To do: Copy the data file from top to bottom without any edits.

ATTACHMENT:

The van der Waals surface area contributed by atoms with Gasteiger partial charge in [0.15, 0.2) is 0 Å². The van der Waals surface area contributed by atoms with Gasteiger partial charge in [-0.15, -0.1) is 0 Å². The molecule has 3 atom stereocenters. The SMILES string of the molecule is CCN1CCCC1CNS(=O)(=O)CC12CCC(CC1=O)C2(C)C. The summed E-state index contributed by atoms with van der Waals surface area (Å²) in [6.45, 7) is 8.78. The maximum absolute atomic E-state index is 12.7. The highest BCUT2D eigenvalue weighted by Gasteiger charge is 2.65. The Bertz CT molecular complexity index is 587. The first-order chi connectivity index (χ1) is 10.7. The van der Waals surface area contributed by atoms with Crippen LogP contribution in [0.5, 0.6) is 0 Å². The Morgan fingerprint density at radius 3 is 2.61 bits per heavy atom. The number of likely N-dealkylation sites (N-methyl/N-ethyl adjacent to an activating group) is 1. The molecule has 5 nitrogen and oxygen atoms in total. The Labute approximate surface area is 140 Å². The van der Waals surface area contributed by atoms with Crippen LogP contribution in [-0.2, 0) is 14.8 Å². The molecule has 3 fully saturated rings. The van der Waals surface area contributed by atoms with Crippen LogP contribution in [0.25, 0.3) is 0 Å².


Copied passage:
The van der Waals surface area contributed by atoms with Gasteiger partial charge in [0.15, 0.2) is 0 Å². The van der Waals surface area contributed by atoms with Gasteiger partial charge in [-0.15, -0.1) is 0 Å². The molecule has 3 atom stereocenters. The SMILES string of the molecule is CCN1CCCC1CNS(=O)(=O)CC12CCC(CC1=O)C2(C)C. The summed E-state index contributed by atoms with van der Waals surface area (Å²) in [6.45, 7) is 8.78. The maximum absolute atomic E-state index is 12.7. The highest BCUT2D eigenvalue weighted by Gasteiger charge is 2.65. The Bertz CT molecular complexity index is 587. The first-order chi connectivity index (χ1) is 10.7. The van der Waals surface area contributed by atoms with Crippen LogP contribution in [0.5, 0.6) is 0 Å². The Morgan fingerprint density at radius 3 is 2.61 bits per heavy atom. The number of likely N-dealkylation sites (N-methyl/N-ethyl adjacent to an activating group) is 1. The molecule has 5 nitrogen and oxygen atoms in total. The Labute approximate surface area is 140 Å². The van der Waals surface area contributed by atoms with Crippen LogP contribution in [-0.2, 0) is 14.8 Å². The molecule has 3 fully saturated rings. The van der Waals surface area contributed by atoms with Crippen LogP contribution in [0.25, 0.3) is 0 Å².